Akonadi is a storage service for personal information management (PIM) data and metadata. It is one of the “pillars” (core technologies) behind the KDE SC 4 project, although it is designed to be used in any desktop environment. It is extensible and provides concurrent read, write, and query access.
Akonadi provides unique desktop-wide object identification and retrieval. It functions as an extensible data storage for all PIM applications. In KDE 3 each PIM application had different data storage and handling methods, which led to several implementations of essentially the same features. Besides data storage, Akonadi has several other components including search, and a library (cache) for easy access and notification of data changes.
Akonadi communicates with servers to fetch and send data instead of applications through a specialized API. Data can then be retrieved from Akonadi by a model designed to collect a specific data (mail, calendar, contacts, etc). The application itself is made of viewers and editors to display data to the user and let them input data. Akonadi also supports metadata created by applications.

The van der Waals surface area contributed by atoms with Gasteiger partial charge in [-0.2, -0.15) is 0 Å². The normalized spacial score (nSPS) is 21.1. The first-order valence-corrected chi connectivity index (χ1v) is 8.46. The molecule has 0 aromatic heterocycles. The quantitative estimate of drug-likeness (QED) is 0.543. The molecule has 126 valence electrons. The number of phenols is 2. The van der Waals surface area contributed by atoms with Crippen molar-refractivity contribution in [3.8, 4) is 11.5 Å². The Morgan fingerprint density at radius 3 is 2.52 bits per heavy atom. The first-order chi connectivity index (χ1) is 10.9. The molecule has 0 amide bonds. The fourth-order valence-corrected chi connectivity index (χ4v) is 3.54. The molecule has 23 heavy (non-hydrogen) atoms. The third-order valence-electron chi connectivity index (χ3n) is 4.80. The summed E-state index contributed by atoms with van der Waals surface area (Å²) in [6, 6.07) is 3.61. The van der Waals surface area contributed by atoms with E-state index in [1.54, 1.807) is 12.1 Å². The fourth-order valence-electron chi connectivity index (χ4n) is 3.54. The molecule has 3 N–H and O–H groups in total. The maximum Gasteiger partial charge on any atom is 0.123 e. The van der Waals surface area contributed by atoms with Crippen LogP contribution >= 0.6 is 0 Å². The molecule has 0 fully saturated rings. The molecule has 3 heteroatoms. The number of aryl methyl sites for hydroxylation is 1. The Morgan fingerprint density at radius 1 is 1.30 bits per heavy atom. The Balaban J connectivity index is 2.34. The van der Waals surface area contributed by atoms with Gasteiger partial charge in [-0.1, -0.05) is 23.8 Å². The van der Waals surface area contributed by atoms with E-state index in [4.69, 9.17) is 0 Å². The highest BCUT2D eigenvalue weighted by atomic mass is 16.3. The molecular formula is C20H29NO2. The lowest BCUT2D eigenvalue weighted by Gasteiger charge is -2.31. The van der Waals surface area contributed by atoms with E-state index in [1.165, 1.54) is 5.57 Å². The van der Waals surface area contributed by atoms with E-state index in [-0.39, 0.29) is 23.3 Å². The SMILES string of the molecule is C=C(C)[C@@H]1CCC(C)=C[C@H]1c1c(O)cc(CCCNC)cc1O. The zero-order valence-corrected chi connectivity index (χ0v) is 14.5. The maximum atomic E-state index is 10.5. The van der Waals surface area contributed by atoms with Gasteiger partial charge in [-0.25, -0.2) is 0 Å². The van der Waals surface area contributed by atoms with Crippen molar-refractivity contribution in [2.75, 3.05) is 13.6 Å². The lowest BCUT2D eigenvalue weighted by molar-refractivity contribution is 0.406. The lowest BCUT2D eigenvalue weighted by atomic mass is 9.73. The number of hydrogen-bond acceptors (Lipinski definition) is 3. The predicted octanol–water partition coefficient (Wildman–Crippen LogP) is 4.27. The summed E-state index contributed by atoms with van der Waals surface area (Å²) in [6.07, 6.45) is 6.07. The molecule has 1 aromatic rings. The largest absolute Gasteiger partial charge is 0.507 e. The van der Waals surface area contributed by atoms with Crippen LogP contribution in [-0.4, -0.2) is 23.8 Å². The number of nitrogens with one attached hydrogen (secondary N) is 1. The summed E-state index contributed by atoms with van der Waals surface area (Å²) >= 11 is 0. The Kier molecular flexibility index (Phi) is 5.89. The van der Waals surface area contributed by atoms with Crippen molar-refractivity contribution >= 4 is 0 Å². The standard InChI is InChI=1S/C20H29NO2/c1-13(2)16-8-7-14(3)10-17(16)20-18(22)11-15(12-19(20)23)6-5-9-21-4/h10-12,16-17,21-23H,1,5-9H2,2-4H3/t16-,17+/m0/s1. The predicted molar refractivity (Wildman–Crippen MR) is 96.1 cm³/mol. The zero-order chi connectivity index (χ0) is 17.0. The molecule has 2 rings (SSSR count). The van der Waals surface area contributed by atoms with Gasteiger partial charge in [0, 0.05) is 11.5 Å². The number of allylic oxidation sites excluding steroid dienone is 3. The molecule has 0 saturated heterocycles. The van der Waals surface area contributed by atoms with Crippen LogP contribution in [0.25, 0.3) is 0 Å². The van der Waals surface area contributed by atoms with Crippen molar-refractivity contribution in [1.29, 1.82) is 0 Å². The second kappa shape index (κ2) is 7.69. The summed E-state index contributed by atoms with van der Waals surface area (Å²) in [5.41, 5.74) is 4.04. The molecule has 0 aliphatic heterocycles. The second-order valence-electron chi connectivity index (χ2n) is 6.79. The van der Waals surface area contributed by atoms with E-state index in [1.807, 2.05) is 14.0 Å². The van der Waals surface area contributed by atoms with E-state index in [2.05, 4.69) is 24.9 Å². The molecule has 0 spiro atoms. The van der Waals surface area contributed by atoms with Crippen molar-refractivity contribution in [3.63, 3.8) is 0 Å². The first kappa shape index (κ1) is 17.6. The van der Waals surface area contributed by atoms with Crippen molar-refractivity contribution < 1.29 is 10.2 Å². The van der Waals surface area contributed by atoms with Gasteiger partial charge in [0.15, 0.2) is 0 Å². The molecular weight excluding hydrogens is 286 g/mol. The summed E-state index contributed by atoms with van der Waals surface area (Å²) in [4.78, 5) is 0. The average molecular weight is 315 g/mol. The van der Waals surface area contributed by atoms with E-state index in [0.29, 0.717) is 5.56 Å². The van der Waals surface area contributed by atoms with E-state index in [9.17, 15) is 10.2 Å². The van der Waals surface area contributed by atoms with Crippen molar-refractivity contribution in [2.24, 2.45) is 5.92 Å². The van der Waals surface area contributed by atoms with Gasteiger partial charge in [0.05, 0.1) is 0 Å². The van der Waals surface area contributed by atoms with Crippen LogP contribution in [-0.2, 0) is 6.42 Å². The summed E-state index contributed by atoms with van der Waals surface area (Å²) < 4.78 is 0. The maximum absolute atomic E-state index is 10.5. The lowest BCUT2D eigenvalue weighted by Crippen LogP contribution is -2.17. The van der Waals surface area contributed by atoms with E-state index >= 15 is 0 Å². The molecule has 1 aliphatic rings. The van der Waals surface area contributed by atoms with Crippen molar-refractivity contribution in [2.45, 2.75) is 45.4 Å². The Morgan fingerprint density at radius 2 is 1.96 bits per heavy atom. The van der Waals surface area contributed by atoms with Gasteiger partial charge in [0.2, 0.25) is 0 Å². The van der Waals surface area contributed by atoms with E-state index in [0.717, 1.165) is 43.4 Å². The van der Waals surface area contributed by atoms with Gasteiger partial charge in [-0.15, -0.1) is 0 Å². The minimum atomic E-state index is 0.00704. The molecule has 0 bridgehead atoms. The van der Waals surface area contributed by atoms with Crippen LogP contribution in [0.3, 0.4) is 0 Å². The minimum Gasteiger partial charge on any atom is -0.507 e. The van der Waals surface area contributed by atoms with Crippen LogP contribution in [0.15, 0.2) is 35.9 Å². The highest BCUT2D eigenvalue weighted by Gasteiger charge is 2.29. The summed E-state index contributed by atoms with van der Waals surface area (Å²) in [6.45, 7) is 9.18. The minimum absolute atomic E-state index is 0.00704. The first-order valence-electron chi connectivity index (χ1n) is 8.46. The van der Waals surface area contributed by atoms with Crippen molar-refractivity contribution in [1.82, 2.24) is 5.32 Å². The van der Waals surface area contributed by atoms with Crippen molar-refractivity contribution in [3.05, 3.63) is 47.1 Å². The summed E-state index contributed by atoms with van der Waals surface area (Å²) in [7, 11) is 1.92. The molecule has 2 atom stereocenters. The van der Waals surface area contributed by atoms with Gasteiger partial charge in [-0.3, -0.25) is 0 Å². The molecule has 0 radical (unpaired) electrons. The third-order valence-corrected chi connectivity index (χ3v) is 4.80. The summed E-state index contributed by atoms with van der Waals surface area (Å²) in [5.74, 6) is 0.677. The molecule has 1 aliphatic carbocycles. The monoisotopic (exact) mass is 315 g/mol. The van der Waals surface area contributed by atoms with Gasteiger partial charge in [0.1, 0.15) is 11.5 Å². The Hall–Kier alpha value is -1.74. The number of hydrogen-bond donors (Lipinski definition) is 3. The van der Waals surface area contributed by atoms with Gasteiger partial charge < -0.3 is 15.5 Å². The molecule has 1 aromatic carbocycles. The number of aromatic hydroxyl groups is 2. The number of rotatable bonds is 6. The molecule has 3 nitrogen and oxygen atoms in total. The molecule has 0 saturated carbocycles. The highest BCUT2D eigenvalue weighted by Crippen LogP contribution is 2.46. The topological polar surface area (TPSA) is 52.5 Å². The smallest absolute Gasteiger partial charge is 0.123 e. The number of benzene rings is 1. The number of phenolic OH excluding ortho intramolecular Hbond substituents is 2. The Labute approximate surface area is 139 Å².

Because Akonadi takes care of data storage and retrieval, which are traditionally the difficult parts of creating a PIM application, development of PIM applications is made much easier. In fact, the Mailody developer Tom Albers demonstrated how a mail reader could be created in only 10 minutes using Akonadi.
- Common PIM data cache
- Type agnostic design
- Generic offline access, change recording and replay
- Generic conflict detection and resolution
- Resources are groupable by profile
- Items composed of independently retrievable multiple parts
- Zero-copy retrieval possible
- Concurrent access allows background activity independent of UI client
- Syncing mail, calendar, addressbooks to remote servers
- Syncing with mobile devices
- Permits semantic desktop infrastructure to access PIM data
- Out-of-process search
- Multi-process design
- Crash isolation
- Large items can't block whole system
- Linkage by IPC allows proprietary components
- Thin client installations can share components for scalability